Hyundai is recalling approximately 82,000 electric vehicles globally to replace a faulty battery pack.
The recall will include 75,680 Hyundai Kona Electric models, as well as 5,715 Hyundai Ioniq Electric models and 305 city buses are being recalled, according to the Korea Herald, one of the first local sources to break the news.
The recall effort is expected to cost $900 million, which will make it the most expensive electric car recall ever.
All of these vehicles use battery cells produced by LG Chem, and Hyundai is reportedly in talks to split the cost of the recall with its battery division, LG Energy Solution.
According to South Korea’s Ministry of Land, Infrastructure and Transport, some or all of the faulty cells were made at LG’s plant in Nanjing, China from July 2017 to July 2019.
2019 Hyundai Kona Electric
The recall follows one announced in October in which Hyundai upgraded the battery management software and in some cases limited the maximum state of charge to 90%. In the U.S., that also involved a physical inspection of the pack at the dealership, and an advisory to park the vehicle outdoors and/or away from structures until the remedy.
More than a dozen Kona Electric models internationally have caught fire, although none have been reported in the U.S. According to reports, the software upgrade had been performed on the affected vehicle in the last reported fire.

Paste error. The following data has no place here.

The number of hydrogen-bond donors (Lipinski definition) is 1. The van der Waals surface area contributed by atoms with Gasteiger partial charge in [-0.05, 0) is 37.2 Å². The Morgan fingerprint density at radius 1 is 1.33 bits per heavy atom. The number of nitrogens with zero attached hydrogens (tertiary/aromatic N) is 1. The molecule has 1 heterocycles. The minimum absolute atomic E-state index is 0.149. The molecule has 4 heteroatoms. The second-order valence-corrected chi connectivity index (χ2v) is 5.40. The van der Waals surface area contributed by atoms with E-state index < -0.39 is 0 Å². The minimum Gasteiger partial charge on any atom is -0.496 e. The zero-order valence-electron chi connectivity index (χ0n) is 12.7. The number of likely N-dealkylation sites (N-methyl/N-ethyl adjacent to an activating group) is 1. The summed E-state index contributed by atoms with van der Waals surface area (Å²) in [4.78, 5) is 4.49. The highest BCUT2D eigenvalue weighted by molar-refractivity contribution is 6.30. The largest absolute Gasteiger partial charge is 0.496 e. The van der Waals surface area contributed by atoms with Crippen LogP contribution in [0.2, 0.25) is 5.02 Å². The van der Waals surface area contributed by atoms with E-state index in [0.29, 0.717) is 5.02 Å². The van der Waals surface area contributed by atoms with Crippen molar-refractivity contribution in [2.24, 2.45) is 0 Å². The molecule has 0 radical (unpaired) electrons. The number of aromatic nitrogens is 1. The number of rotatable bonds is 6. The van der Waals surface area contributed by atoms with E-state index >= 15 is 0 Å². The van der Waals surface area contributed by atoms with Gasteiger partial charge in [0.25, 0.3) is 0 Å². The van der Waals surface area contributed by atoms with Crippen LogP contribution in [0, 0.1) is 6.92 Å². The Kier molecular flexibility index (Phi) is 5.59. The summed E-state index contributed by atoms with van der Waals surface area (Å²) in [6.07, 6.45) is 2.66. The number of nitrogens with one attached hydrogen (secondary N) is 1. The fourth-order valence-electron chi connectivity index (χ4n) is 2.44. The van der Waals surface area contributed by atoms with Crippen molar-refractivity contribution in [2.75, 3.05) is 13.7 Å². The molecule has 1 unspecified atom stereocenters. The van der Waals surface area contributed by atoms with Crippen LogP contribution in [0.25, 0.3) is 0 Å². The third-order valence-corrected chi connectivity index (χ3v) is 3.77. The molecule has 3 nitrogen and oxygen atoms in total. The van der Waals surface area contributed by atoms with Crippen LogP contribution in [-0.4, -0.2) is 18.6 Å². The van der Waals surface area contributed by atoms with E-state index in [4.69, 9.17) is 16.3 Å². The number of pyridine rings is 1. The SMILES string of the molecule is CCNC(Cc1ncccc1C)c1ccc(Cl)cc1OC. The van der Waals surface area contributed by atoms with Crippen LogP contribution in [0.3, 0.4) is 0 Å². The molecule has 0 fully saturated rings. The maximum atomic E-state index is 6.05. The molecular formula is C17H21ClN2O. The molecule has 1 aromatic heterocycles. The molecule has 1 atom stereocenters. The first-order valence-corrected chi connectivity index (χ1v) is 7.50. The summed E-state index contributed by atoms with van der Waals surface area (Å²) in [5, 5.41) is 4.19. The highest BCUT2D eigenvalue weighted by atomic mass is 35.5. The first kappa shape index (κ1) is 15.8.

Hyundai Motor America confirmed to Green Car Reports that the battery-pack replacement effort includes U.S. and Canadian vehicles. “We are working closely with NHTSA and Transport Canada on the recall and will communicate the details to affected customers shortly,” it stated.
General Motors just last week announced that it could solve a similar issue with the Chevrolet Bolt EV, restoring the now-hobbled EV to 100% capacity with only a software fix. Officials have said that while it also uses LG Chem cells, it uses some different components in its cells, versus those in the Kona Electric.
2019 Hyundai Kona Electric
Equivalent Kia models, including the Kia Niro EV and the Kia Soul EV sold overseas—otherwise a cousin of the Kona Electric—are unaffected by the recall. They use battery cells produced by rival South Korean battery supplier SK Innovation, which last year boasted that in 10 years of supply its cells haven’t had a single fire incident. Earlier this month the U.S. International Trade Commission voted to effectively ban SKI from the U.S.—with some exceptions—due to a dispute with LG Chem.
Hyundai earlier this week revealed the Ioniq 5, its next-generation electric car, with super-fast DC fast-charging and V2L functionality that effectively turns the car into a “charger on wheels.” Hyundai hasn’t yet confirmed the battery supplier for the new model.